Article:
I’ve always struggled with anxiety and depression. I’m really good at being upbeat and talking about how magical everything is, but when I’m down I get really down. Every day I applied for jobs after thoroughly researching the each company and writing unique cover letters. I was putting in the effort. And crickets. For every 20 jobs I applied to, maybe MAYBE I would get one response back. At this point, even the rejection letters became a reason to think positive because at least I was hearing something. But even those were few and far between.
Every day was an endless span of potential disappoint. It became harder and harder to look on the bright side. Despite knowing my parents are super supportive and would do anything to help me out I was keeping a running tally of everything I had asked for and could only seek such help after working up a really good anxiety attack. After bleak periods I’d snap out of it for a week or so, somehow tapping into some new source of motivation and positivity making all the past despair seem silly and unnecessary. And then out of nowhere, the dread would be back, like an elephant sitting on my chest. I’d stop showering regularly because for some reason that’s the first habit to go…
I went on a few interviews. They’d see the gap in my employment after I left Cambodia and ask what have I been doing the past few months. Like a punch to the gut. Like I’d been twiddling my thumbs since January and not actively, desperately seeking employment. Each rejection, especially from jobs I’d been over qualified for made me question the time I spent abroad. It was as if those two years, during which I had worked the hardest and overcome the most, meant nothing in the eyes of recruiters.
I started seeing a therapist and struggled to find ways to describe my feelings: I can’t find work, I’m questioning my self-worth, I just can’t get out of bed in the morning, but I’m also having a hard time processing everything I’ve experienced the past several years. Herbal supplements didn’t help. I started anti-depressants. It somehow made me feel better to think that my depression was stemming from a chemical imbalance and was actually out of my control. I’m type-A. I felt like I could take depression off my plate if that makes sense. Something that isn’t my fault. Medication helped calm the swirling negativities that had been distracting me, but I was still jobless.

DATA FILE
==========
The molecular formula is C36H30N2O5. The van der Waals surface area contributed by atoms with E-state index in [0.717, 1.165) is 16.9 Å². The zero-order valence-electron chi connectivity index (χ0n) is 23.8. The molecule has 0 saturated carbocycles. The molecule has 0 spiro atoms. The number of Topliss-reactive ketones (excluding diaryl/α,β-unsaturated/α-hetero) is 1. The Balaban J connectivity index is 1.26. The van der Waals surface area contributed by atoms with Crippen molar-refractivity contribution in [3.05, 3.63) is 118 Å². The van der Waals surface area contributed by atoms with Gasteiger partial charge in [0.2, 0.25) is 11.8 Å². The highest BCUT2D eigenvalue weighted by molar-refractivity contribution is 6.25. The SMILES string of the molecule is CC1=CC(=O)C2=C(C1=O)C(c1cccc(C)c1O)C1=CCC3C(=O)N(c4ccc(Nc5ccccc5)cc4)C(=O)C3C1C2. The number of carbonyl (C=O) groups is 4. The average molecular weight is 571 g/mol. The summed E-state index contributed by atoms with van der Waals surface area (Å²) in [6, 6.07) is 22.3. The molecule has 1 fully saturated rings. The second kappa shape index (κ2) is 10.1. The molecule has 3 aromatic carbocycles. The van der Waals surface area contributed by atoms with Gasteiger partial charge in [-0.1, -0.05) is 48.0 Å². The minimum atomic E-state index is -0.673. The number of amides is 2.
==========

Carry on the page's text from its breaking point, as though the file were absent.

My parents and I discussed how best to move forward. Up to this point, I had been driving my dad to work so I had access to a car for days I had interviews and we decided having a car of my own might take some of the pressure off. They helped me with the down payment and from that point on it was like dominos.
The day after my 26th birthday I had a very promising job interview and the following Friday I received an offer. I could breathe again. I could afford my new car payment.
I’m lucky. I have incredibly supportive parents who never made me feel like I was a burden during my unemployment. I have friends who were always encouraging. I’m grateful that even though those six months sucked it was the kick-in-the-pants to get myself into therapy and start examining the thoughts that hold me back.
Now that my life has some sort of structure again I’m able to think more clearly and without (as much) anxiety about what I want. I’m saving to travel again. I’m building my portfolio. I can dream about all of the possibilities of the future instead of just dwelling on the past.
Not to say that employment has been a magic wand waved over all of my issues. I still have plenty of those. But I’ve learned (and continue learning) ways to give myself a break. We all need to give ourselves a break sometimes.
So here’s to finally dusting off the motivation to write again. And to regular showers.